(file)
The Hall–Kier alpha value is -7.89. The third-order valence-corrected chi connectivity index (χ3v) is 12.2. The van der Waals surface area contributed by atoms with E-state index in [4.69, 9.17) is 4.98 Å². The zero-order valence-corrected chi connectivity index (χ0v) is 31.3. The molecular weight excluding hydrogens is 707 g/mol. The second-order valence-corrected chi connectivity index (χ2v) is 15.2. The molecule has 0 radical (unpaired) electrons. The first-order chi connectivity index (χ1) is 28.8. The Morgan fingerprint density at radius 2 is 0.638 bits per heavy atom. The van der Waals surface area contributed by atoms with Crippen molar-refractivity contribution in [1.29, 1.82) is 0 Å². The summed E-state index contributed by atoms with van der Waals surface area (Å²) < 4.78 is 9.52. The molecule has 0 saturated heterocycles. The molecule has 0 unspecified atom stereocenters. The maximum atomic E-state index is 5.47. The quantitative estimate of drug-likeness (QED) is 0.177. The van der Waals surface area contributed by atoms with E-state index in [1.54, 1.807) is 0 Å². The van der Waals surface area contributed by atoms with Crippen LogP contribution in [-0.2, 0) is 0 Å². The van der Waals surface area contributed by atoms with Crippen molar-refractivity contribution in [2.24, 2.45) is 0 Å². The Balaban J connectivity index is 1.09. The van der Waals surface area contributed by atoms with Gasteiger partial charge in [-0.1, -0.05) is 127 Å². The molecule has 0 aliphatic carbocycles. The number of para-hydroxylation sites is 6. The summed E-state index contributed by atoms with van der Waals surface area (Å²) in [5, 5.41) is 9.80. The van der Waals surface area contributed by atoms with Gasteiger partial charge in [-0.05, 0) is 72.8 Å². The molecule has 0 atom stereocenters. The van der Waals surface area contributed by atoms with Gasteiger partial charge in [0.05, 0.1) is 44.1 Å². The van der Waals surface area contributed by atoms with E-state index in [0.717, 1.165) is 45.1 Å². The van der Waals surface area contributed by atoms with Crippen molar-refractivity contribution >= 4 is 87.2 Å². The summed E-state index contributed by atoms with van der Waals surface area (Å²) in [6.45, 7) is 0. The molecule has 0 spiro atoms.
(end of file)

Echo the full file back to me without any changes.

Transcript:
The Hall–Kier alpha value is -7.89. The third-order valence-corrected chi connectivity index (χ3v) is 12.2. The van der Waals surface area contributed by atoms with E-state index in [4.69, 9.17) is 4.98 Å². The zero-order valence-corrected chi connectivity index (χ0v) is 31.3. The molecular weight excluding hydrogens is 707 g/mol. The second-order valence-corrected chi connectivity index (χ2v) is 15.2. The molecule has 0 radical (unpaired) electrons. The first-order chi connectivity index (χ1) is 28.8. The Morgan fingerprint density at radius 2 is 0.638 bits per heavy atom. The van der Waals surface area contributed by atoms with Crippen molar-refractivity contribution in [1.29, 1.82) is 0 Å². The summed E-state index contributed by atoms with van der Waals surface area (Å²) < 4.78 is 9.52. The molecule has 0 saturated heterocycles. The molecule has 0 unspecified atom stereocenters. The maximum atomic E-state index is 5.47. The quantitative estimate of drug-likeness (QED) is 0.177. The van der Waals surface area contributed by atoms with E-state index in [1.54, 1.807) is 0 Å². The van der Waals surface area contributed by atoms with Crippen LogP contribution in [-0.2, 0) is 0 Å². The van der Waals surface area contributed by atoms with Crippen molar-refractivity contribution in [2.24, 2.45) is 0 Å². The Balaban J connectivity index is 1.09. The van der Waals surface area contributed by atoms with Gasteiger partial charge in [-0.1, -0.05) is 127 Å². The molecule has 0 aliphatic carbocycles. The number of para-hydroxylation sites is 6. The summed E-state index contributed by atoms with van der Waals surface area (Å²) in [5, 5.41) is 9.80. The van der Waals surface area contributed by atoms with Gasteiger partial charge in [-0.05, 0) is 72.8 Å². The molecule has 0 atom stereocenters. The van der Waals surface area contributed by atoms with Gasteiger partial charge in [0.05, 0.1) is 44.1 Å². The van der Waals surface area contributed by atoms with E-state index in [0.717, 1.165) is 45.1 Å². The van der Waals surface area contributed by atoms with Crippen molar-refractivity contribution >= 4 is 87.2 Å². The summed E-state index contributed by atoms with van der Waals surface area (Å²) in [6.45, 7) is 0. The molecule has 0 spiro atoms.